What is Induction Heating?
Induction heating is the process of heating conductors, (usually metals), by inducing an electric current to flow in the object to be heated. Current is induced into the object in the same manner that current is induced into the secondary of a transformer.
An alternating current is applied to the primary of a transformer, which creates an alternating magnetic field. The secondary of the transformer is located within the magnetic field. Faraday's Law shows that an electric current will be induced into the secondary of the transformer. In induction heating, a coil of copper is wound around an object to be heated. The coil of copper can be compared to the transformer primary and the object to be heated can be compared to the secondary of the transformer.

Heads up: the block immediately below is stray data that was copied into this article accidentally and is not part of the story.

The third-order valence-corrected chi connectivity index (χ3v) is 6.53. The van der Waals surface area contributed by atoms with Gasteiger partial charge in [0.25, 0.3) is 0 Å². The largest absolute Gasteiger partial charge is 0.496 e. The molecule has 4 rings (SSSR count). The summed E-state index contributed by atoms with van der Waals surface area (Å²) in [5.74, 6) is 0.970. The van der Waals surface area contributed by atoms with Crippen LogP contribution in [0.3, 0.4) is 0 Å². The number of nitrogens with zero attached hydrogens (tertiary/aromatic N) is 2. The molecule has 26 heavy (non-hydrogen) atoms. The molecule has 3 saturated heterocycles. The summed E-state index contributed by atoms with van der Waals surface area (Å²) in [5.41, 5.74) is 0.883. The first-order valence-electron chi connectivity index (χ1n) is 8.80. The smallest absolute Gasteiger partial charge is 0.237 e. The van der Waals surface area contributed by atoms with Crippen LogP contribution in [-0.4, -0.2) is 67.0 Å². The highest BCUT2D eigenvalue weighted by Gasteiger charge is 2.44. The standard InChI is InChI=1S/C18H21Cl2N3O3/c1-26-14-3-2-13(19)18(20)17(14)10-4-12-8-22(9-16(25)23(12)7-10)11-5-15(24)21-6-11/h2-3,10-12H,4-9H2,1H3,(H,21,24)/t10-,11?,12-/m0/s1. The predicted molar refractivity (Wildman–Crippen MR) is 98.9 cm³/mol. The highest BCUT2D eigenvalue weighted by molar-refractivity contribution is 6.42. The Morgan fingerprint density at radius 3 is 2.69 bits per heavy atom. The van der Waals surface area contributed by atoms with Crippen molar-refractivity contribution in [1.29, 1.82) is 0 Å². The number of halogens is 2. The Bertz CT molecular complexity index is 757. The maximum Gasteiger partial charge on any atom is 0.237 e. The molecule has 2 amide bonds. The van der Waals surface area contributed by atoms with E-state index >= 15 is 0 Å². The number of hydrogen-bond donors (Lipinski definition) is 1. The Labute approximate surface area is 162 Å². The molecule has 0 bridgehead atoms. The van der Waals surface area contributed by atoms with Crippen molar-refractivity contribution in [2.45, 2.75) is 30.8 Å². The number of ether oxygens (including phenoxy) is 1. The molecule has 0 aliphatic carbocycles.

The object to be heated acts like a single turn secondary in a transformer. Additionally, the object acts as if the single turn secondary were short circuited. Thus, applying an alternating current to the induction coil induces a current into the object to be heated. Imagine how a short circuit secondary on a transformer would heat up if you connected power to the primary.